University of Manchester | Manchester Business School
 
ARTICLE details
5/9/2012

Online grocer becoming more mass market, says Ocado chief

Vital Topics 2012

Ocado chief executive Tim Steiner insisted the online grocer was "not a posh service for posh people but a smart service for smart people" at our Vital Topics lecture. "If we are seen to be expensive it is a false perception. People think we are expensive but we are not, and we have to get that message out."

Ocado is the country's largest independent online grocer and last year saw sales rise 16 per cent to £643m. However the company still has only a fraction of the £156bn UK grocery cake, and Steiner is determined to increase his share. "Today we have 0.4 per cent of the market and deliver as many orders every minute as we did every day when we first started the company. But if we get to a 3 per cent share we will be the same size as Somerfield. Everywhere we can we are offering a better service for customers. We are becoming more mass market."

Steiner spoke candidly about the daily logistical challenges he faced in a sector that is becoming ever more cut-throat. For instance Tesco recently said it planned to expand its online grocery operation with the opening of more so-called dark stores, stores without customers that simply fulfil online orders. Meantime competition is also increasing between Waitrose and Ocado even though the two continue to share a supply agreement.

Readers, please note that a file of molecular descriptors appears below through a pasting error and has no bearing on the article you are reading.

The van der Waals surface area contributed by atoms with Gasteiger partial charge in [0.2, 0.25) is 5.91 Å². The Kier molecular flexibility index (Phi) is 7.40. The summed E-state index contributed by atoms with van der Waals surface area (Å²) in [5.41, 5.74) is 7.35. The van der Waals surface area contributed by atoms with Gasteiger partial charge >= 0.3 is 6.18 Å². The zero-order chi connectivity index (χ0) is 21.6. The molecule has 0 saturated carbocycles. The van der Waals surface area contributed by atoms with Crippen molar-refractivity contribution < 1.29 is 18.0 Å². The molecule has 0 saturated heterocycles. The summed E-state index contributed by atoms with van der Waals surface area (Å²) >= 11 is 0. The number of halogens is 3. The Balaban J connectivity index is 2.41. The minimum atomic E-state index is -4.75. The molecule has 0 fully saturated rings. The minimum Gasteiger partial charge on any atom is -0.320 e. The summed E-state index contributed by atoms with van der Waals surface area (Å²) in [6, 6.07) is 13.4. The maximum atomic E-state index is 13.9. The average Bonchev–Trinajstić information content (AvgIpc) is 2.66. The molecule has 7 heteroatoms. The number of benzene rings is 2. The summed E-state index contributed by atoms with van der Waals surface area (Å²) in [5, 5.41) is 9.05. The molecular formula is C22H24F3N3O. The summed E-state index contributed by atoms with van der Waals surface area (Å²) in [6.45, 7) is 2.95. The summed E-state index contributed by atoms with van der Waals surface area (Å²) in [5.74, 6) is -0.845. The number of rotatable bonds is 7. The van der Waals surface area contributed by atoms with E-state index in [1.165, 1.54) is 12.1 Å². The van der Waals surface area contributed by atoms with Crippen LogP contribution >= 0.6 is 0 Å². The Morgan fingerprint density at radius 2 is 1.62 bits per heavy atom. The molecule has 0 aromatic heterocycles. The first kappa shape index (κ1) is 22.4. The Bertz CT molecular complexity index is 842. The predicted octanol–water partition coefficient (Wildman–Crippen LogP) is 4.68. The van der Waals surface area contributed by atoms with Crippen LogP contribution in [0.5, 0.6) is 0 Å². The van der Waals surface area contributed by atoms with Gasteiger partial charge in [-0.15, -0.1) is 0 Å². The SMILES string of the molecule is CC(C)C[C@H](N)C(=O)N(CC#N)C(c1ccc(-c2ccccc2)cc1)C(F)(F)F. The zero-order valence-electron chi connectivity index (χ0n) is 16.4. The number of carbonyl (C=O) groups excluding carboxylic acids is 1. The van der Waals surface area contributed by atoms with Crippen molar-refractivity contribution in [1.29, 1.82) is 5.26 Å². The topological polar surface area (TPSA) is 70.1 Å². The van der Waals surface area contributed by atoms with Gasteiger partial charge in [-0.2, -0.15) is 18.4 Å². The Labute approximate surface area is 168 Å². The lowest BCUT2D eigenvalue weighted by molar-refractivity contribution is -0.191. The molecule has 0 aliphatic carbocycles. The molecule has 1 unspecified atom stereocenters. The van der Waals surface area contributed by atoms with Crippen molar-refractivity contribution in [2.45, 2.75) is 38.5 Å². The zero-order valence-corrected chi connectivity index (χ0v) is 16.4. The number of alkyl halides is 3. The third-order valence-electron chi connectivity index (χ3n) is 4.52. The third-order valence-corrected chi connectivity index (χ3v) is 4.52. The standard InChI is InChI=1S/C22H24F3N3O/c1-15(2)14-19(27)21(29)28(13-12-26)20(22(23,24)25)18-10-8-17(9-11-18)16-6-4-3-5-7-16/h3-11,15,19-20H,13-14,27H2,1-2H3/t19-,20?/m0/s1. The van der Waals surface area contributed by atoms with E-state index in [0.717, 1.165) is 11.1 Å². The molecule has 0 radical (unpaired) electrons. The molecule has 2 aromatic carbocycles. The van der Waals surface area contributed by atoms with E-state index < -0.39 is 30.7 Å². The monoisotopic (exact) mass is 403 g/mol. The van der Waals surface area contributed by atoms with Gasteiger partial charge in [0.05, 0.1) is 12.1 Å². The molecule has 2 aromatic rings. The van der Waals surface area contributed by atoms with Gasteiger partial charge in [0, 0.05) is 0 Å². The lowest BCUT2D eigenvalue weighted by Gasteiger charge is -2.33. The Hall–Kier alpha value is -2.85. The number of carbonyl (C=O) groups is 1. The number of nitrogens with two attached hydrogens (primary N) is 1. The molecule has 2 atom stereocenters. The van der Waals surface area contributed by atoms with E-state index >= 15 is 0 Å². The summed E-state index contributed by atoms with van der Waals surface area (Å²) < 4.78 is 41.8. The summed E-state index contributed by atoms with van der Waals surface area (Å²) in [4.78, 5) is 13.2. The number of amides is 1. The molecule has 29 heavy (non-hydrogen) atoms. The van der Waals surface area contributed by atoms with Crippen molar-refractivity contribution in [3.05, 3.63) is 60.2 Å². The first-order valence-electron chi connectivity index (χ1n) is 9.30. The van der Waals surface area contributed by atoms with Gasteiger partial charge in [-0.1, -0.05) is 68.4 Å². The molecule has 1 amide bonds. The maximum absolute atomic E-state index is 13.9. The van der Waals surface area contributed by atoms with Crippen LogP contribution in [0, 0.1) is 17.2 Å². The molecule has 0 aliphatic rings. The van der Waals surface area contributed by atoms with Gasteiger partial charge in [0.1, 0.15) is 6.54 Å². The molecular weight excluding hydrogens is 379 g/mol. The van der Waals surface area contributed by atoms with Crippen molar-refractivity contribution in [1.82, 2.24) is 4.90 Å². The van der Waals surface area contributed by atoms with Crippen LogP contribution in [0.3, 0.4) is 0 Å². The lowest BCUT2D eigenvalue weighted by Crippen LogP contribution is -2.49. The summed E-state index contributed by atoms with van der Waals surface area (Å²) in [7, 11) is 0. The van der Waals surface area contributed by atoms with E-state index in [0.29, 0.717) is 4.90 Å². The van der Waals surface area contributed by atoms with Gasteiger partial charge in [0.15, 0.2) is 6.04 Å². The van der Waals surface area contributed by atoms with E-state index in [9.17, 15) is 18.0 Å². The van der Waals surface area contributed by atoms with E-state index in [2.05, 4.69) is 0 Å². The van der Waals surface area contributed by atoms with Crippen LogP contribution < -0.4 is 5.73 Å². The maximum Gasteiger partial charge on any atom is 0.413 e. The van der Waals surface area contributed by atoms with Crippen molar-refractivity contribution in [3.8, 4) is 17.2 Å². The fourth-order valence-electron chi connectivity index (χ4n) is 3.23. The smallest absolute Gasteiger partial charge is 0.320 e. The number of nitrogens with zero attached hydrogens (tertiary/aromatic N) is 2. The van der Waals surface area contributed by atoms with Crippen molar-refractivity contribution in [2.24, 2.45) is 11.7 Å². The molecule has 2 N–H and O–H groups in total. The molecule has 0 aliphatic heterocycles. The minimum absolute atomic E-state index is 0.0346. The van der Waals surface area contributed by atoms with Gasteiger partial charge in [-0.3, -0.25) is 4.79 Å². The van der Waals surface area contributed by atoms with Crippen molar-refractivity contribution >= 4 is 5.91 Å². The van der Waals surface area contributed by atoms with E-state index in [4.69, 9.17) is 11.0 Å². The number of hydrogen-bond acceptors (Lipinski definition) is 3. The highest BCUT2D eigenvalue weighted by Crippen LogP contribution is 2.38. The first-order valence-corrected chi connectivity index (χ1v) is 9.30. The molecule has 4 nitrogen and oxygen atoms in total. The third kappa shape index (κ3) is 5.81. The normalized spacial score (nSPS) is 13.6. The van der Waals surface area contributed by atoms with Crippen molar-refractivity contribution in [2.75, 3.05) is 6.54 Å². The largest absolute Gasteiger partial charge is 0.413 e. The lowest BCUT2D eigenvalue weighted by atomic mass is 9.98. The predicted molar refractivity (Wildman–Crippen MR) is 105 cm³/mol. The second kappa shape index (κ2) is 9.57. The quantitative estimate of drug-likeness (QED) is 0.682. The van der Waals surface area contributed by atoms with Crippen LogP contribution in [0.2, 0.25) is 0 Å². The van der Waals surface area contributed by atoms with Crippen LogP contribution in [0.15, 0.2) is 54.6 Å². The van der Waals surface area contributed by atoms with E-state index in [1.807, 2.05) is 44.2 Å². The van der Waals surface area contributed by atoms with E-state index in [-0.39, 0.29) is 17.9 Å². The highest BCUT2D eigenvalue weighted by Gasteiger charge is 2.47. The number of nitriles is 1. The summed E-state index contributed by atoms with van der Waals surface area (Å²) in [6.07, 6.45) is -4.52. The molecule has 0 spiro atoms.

Steiner said a few years ago the company took the conscious decision to start taking on Tesco on price because of the perception that Ocado was expensive. "We began price matching, identifying products that we both sold and then matching their pricing. For the first two weeks Tesco dropped their prices on a number of lines, but we held our ground."

Steiner said that both Sainsburys and Asda had subsequently launched matching guarantee schemes, in so doing collectively eroding the perception of price advantage that Tesco had. "Today our message to customers is 'we will take away a significant chore from you but charge the same price as Tesco'. It is a hard message to get across."

The company hasn't had the easiest ride in the City since floating two years ago, not helped by capacity constraints at its Hatfield distribution centre which have hit profits, but Steiner says the criticism is "all part of the journey". "It is certainly easier to run a company privately and you have to be incredibly thick-skinned to run a public company. However I don't know if we could have raised the money we needed to expand the business in a private environment back in 2010, they were difficult years to raise money in. What has changed since flotation is not managing the shareholders, it is managing the people who seem to think they know all about us." Steiner said ultimately it would be customers who decided how big the firm would be, not the views of those in the City.